Danto criticizes Schopenhauer as proposing art as being a window to reality. “It is seen through but it is not itself seen” He then later goes on to talk about how the ready made dealt with this (and in Ray’s article he denies that the readymades are at all similar to the pop art of Warhol.

Danto seems to condemn the prescript for good art was “the more transparent the better”. If art is transparent then a better reality is known. He is critical about this proposal. It is a important one. Goya’s Third of May, 1808 an important avenue to understanding man’s inhumanity to man. It is not merely about transparency of objects, but Danto misses the transparency of situations and times, so intricately linked in good artists.

Is it necessary to academicise language and talk like this “”The self-diaphanizing artwork is a mimetic theory”((diaphanization(biology) A technique in which a biological specimen is treated to make the skin and tissue transparent whilst retaining body shape and staining the skeleton))Art must be an eye or ear to the object represented. …actors who performance is more important than the play). Art here Danto says aims at a form of nothingness.
One solution has been to force undeniablyreal objects to become art. Perfect embodiment leaves arty as weightless as ever. Therefore he does not see Duchamp as having saved art.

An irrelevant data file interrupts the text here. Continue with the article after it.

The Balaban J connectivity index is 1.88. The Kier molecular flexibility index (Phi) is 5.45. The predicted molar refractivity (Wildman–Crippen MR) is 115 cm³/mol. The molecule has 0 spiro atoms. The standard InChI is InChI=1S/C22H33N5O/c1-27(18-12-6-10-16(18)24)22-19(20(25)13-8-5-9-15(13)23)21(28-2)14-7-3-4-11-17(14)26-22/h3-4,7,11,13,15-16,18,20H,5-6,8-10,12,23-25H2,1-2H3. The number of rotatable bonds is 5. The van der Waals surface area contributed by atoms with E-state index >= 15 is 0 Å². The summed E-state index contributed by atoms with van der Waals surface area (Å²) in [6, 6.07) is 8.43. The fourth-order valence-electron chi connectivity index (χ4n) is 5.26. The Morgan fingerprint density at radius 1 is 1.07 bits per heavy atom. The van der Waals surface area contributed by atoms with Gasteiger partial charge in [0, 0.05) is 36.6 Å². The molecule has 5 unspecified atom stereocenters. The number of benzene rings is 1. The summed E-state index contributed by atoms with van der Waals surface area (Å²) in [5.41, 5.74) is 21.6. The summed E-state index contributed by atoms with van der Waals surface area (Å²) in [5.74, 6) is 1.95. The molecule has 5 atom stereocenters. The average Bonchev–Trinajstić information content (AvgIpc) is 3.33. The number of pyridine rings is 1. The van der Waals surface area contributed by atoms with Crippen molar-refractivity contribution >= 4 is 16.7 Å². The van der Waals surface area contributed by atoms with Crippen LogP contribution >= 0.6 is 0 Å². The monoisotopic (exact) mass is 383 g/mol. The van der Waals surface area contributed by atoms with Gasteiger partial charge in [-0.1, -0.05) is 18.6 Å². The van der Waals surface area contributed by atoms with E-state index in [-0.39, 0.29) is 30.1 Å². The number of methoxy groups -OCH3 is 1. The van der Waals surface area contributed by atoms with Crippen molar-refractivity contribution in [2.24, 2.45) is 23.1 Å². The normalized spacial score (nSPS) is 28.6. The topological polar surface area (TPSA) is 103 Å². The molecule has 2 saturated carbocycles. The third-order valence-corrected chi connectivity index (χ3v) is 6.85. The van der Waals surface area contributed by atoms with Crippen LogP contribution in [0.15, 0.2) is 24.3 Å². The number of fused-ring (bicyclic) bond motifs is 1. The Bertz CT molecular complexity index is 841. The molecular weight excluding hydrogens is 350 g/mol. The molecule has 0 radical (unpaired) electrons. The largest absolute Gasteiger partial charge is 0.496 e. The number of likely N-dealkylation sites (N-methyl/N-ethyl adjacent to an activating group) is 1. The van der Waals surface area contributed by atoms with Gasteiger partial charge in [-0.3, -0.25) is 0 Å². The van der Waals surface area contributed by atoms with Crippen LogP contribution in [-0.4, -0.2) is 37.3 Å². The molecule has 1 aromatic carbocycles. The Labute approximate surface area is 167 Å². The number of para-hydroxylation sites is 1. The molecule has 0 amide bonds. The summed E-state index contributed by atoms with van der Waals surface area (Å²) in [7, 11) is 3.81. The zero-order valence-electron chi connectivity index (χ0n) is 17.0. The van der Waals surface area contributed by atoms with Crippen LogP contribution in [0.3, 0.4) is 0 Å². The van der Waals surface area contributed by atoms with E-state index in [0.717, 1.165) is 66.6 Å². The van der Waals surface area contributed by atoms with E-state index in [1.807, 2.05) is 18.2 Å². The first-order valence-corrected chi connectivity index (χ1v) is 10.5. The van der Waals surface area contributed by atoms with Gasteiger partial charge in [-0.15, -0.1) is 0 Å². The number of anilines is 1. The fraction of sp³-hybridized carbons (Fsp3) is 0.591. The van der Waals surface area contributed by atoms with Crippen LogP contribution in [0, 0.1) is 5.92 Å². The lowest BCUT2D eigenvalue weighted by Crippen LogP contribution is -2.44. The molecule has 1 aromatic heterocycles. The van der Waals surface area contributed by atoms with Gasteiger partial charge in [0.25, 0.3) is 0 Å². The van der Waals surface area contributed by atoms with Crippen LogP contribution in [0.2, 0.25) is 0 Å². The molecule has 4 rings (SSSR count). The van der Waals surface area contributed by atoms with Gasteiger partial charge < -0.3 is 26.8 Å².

Deals with the concept of beauty.Kant says no answer to what is art can be correct.

He seems to end with a situationist solution.

“Among these attempts to generate a definition of the essence of art, one of the most influential writers was Arthur Danto, who said that the historical development of the concept of art needs to be taken into consideration if we are to define it at all. He believed that art’s essence has been revealed progressively, culminating in the twentieth century. I was skeptical of finding the essence of (fine) art as such. From my perspective, art does not have an ahistorical essence but is a multivalent term referring to a set of ideas and practices that function differently in society throughout time. Thus, The Invention of Art was an attempt to construct a sort of genealogy of art and to flesh out what it means when we consider art as an historically developing concept.” Chris Mansaur